Posted by: ericgrimsrud | October 30, 2018

Thoughts of retired physician on climate change

In surfing the internet, I came across a u-tube video of a former family practitioner from Canada and England named Peter Carter who has spent his retirement years learning, writing, and speaking about climate change. Thus, his recent resume reads much like my own and, in addition, I found that his take on this problem is essentially the same as my own and is, most importantly, consistent with the peer reviewed scientific literature of climate science. The interview provided here provides what I think is the one of the most accurate and realistic assessment of where we are today with respect to the climate change issue. Perhaps because of his own professional background in working with the general public, his communication skills in addressing even difficult issues are excellent. But brace yourself – because of our media does such a poor job of covering this issue, you are likely to be somewhat surprised as well as horrified.

Please listen to his interview and prepare to learn some very important things about climate chance that you were perhaps a bit fuzzy on before.


  1. Before Peter Carter made his comments about food production, one would have hoped that he would have armed himself with some facts, such as these about grain production.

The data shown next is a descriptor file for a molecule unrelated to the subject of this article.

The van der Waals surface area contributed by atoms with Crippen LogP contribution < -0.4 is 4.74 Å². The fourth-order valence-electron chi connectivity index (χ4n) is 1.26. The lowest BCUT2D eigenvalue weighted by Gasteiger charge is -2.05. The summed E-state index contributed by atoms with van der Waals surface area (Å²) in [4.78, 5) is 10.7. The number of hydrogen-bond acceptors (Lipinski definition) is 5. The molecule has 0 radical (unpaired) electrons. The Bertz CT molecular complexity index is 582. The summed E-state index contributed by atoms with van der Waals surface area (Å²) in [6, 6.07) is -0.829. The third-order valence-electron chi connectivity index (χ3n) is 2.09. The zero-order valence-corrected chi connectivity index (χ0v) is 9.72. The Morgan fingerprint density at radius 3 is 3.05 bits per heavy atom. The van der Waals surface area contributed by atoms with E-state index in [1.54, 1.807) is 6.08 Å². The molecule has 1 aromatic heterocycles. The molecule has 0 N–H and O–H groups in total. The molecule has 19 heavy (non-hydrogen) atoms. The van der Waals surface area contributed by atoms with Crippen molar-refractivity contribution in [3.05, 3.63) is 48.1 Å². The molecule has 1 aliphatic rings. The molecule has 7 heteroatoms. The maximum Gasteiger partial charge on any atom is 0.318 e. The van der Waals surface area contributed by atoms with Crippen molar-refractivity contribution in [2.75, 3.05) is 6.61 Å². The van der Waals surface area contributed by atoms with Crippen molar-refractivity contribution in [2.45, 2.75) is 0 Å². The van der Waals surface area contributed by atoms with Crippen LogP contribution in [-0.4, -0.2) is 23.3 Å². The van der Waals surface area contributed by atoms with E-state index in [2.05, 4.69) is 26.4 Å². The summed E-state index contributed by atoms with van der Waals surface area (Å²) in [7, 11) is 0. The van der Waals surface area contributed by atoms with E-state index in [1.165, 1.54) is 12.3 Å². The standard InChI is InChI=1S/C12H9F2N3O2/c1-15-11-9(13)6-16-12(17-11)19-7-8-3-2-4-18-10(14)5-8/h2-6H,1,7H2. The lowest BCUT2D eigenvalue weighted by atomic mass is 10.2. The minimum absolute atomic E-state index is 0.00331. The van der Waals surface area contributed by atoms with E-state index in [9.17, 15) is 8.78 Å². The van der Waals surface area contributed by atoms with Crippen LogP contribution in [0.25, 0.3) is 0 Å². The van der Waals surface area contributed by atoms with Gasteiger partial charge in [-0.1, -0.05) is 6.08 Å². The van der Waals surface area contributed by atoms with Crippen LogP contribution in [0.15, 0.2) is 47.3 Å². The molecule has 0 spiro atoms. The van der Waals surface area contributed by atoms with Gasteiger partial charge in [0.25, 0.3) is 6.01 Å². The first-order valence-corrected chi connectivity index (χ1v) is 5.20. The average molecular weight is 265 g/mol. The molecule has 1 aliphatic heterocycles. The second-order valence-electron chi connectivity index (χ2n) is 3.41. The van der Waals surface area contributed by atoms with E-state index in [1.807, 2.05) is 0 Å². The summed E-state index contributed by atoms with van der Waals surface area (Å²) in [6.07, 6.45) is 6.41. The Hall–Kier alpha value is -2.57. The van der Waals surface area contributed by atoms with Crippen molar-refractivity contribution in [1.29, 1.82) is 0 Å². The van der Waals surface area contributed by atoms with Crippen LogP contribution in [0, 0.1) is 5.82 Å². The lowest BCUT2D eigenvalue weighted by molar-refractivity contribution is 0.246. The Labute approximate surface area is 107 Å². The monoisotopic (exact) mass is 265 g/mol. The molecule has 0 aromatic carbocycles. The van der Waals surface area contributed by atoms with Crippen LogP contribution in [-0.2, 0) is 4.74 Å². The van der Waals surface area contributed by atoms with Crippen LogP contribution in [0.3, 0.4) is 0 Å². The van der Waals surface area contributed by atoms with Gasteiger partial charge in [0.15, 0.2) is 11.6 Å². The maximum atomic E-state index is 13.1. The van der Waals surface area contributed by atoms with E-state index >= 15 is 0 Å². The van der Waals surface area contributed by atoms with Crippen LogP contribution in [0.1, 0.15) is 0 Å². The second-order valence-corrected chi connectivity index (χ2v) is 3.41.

In the case of wheat, the surprise came in the USDA’s world supply-and-demand forecasts, as there were no changes to the 2018-19 domestic all-wheat outlook. The USDA forecast 2018-19 world wheat ending stocks at 261.29 million tonnes, up 2.33 million tonnes from the August projection but down 13.07 million tonnes, or 5%, from a record 274.36 million tonnes in 2017-18. Pre-report trade estimates averaged 257.58 million tonnes. World wheat production in 2018-19 was forecast at 733 million tonnes, up 3.37 million tonnes from August but down 25.27 million tonnes, or 3%, from a record 758.27 million tonnes in 2017-18.

  2. Since the United States is not the only nation that produces grain for food, it is interesting in what is happening in India. We were in India in March of this year and their production methods are light years behind those of the U.S.; but, in spite of that, this is what they have been able to do.
    “Govt revises food grain output to record 275.68 million tonnes Aug 17, 2017, 01:30 PM ISTNEW DELHI: India’s food grain production for the 2016-17 crop year is estimated at record 275.68 million tonnes. The government on Wednesday revised its previous figures upward by 2.3 million tonnes and came at the new figure which is over 4 per cent higher than the previous record production achieved in the country during 2013-14.”

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